I spent time in Europe as a teenager, and one of my favorite street foods was a Turkish doner kabob, delicious roasted meat cooked on a vertical rotisserie spit. I have always been a fan of good Greek food, even though the gyro sandwich is multicultural (with its origins in the Eastern kabobs and shawarmas) and the style varies depending on where you are in the world. Americans traditionally make their gyro meat with a mix of beef and lamb, and this is an excellent Paleo lamb recipe.
There’s no need for a fancy rotisserie — just a loaf pan, a deeper, larger pan, a decent food processor and an oven.
I adapted this recipe from Alton Brown, but I doubled the spices.
- 1 large onion, finely chopped or shredded
- 2 pounds ground lamb
- 2 tablespoons finely minced garlic
- 2 tablespoons dried marjoram
- 1 sprig fresh rosemary
- 3 teaspoons kosher salt
- 1 teaspoon freshly ground black pepper
Start with the onion. Grate it finely into a bowl and strain the liquid out. This is very important for keeping the gyro meat together later.
Pulse the grated onion in the food processor with the diced garlic and other spices. Once the spices have all been blended thoroughly and diced as small as possible, add the ground lamb. (If your grocer doesn’t have ground lamb on the shelf, ask the butcher to grind up a roast cut. Usually they are happy to do it, and freshly ground meat will make the gyros even better.)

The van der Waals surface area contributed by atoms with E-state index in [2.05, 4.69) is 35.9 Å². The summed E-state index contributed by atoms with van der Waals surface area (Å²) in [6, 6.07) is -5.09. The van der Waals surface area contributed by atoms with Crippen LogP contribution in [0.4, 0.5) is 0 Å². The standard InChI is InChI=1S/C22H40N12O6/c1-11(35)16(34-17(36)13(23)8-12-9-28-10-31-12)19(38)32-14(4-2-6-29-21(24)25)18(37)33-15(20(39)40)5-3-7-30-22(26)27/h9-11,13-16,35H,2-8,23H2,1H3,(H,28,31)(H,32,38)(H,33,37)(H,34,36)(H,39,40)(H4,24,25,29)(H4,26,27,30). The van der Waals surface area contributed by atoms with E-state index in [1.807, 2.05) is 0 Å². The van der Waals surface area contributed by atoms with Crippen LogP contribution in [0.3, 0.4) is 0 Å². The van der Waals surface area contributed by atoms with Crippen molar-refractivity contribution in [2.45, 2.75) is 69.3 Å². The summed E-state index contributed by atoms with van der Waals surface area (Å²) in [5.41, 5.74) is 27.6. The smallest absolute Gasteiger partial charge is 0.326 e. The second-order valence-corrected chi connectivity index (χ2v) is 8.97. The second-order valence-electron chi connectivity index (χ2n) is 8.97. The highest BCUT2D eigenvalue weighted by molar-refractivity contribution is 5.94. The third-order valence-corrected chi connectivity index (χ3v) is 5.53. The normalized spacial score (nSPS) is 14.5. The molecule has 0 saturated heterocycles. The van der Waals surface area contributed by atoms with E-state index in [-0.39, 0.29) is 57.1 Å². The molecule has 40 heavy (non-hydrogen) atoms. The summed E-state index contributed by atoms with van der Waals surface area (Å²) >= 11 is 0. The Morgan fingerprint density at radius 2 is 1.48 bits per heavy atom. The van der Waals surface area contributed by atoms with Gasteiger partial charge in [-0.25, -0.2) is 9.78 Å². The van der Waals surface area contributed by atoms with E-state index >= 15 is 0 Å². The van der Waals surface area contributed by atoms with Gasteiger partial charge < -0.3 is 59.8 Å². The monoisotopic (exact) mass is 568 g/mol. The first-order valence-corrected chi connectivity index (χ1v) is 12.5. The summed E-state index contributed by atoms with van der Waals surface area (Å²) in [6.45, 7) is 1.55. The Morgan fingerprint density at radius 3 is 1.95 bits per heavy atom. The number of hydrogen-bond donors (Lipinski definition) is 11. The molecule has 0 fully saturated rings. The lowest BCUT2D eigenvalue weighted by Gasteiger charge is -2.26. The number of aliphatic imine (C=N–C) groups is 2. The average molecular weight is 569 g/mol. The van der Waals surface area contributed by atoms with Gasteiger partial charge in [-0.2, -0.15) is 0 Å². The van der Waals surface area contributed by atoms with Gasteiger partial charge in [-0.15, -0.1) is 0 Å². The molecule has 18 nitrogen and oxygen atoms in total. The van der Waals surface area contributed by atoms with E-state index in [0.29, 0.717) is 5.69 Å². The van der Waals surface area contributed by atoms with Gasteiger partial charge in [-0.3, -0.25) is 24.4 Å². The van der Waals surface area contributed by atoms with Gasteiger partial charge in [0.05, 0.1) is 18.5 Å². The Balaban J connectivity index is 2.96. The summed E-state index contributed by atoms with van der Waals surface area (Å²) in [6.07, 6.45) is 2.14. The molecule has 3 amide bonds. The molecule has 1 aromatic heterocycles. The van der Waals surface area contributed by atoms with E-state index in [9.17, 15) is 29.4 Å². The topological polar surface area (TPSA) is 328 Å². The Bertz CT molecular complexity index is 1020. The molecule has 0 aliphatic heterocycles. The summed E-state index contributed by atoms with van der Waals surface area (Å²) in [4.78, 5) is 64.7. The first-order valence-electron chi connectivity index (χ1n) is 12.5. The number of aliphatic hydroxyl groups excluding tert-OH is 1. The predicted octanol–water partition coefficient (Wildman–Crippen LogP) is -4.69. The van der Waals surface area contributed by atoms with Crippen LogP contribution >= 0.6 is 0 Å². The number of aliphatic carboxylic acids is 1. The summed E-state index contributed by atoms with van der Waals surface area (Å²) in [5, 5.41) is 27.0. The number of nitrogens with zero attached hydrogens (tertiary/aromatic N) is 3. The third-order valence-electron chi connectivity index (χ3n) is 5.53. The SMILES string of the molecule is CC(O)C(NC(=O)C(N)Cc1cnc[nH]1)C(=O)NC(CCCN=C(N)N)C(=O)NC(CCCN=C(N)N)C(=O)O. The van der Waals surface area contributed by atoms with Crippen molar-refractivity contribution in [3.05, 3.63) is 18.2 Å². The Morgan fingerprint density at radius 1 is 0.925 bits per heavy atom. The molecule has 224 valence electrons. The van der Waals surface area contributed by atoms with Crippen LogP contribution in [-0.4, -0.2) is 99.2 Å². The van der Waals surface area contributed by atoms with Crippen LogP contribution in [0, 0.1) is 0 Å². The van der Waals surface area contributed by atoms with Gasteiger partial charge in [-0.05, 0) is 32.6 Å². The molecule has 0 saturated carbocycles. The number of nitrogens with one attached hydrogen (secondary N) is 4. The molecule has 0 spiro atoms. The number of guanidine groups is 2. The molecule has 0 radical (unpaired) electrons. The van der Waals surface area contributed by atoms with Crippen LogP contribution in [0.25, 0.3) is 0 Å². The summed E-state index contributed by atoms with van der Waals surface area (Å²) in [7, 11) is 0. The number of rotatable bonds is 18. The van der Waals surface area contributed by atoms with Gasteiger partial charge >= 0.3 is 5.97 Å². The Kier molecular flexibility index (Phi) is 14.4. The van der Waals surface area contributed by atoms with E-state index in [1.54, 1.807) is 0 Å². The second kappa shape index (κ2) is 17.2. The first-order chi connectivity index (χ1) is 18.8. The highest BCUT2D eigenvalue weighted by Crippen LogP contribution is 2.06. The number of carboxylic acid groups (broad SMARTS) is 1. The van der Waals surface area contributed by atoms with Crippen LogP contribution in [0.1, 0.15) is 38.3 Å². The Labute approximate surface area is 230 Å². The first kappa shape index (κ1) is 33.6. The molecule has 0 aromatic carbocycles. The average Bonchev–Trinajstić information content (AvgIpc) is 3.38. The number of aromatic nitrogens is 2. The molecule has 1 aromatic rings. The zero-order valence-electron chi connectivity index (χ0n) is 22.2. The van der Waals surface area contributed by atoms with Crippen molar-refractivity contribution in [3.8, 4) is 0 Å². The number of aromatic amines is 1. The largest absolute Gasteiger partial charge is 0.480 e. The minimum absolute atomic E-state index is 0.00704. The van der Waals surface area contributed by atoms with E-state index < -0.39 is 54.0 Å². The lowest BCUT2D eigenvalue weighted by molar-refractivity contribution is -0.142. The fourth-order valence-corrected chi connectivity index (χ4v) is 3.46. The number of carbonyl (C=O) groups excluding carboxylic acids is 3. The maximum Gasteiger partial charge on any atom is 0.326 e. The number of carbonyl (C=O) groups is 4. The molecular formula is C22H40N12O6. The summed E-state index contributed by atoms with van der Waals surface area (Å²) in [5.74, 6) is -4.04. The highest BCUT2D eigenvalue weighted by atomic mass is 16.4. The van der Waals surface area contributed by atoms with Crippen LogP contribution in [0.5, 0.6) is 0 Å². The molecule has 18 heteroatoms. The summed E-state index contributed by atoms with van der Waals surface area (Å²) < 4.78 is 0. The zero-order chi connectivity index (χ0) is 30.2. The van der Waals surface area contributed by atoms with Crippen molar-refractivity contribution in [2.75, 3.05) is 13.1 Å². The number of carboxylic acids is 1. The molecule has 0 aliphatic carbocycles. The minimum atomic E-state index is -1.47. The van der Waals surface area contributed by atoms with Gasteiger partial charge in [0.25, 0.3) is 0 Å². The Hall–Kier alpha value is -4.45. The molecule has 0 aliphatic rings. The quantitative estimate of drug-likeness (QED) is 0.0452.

Note: You might need to mix the meat and spices a small amount at a time, depending on how good your food processor is. Mine bit the dust after struggling to pulse the last bit of lamb into a meaty goo … RIP, food processor. The gyros were worth it. I regret nothing.
Pack the mixture into a loaf pan lined with foil (this increases the crispiness on the edges), and be sure to squeeze the meat mixture into the corners. Place the loaf pan in a larger pan halfway full of water (i.e., a water bath). Bake for 45 minutes to an hour at 325 degrees, or until the internal temperature of the meat is 170.
Next, drain off any extra fat on top of the meat loaf, and place the loaf pan on a cooling rack and a foil-wrapped brick (or something else heavy, say, a cast-iron skillet or a fat cookbook) directly on the foil-covered meat. Let it rest that way for at least 20 minutes.
If you like, before using the meat in a sandwich, salad, breakfast dish, or main course, crisp the slices of meat in a hot skillet.
If you are cooking or eating Paleo, there are several delicious meals you can whip up in no time. I sauteéd sliced onions and sliced zucchini with a handful of frozen spinach, then added the sliced meat …
This simple stir-fry also doubled as a great to-go breakfast the next day with a couple of eggs …
Of course, you can also add plenty of cheese and homemade tzatziki (plain yogurt, diced cucumber, mint, oil and vinegar) if you’re not counting calories or eating Paleo.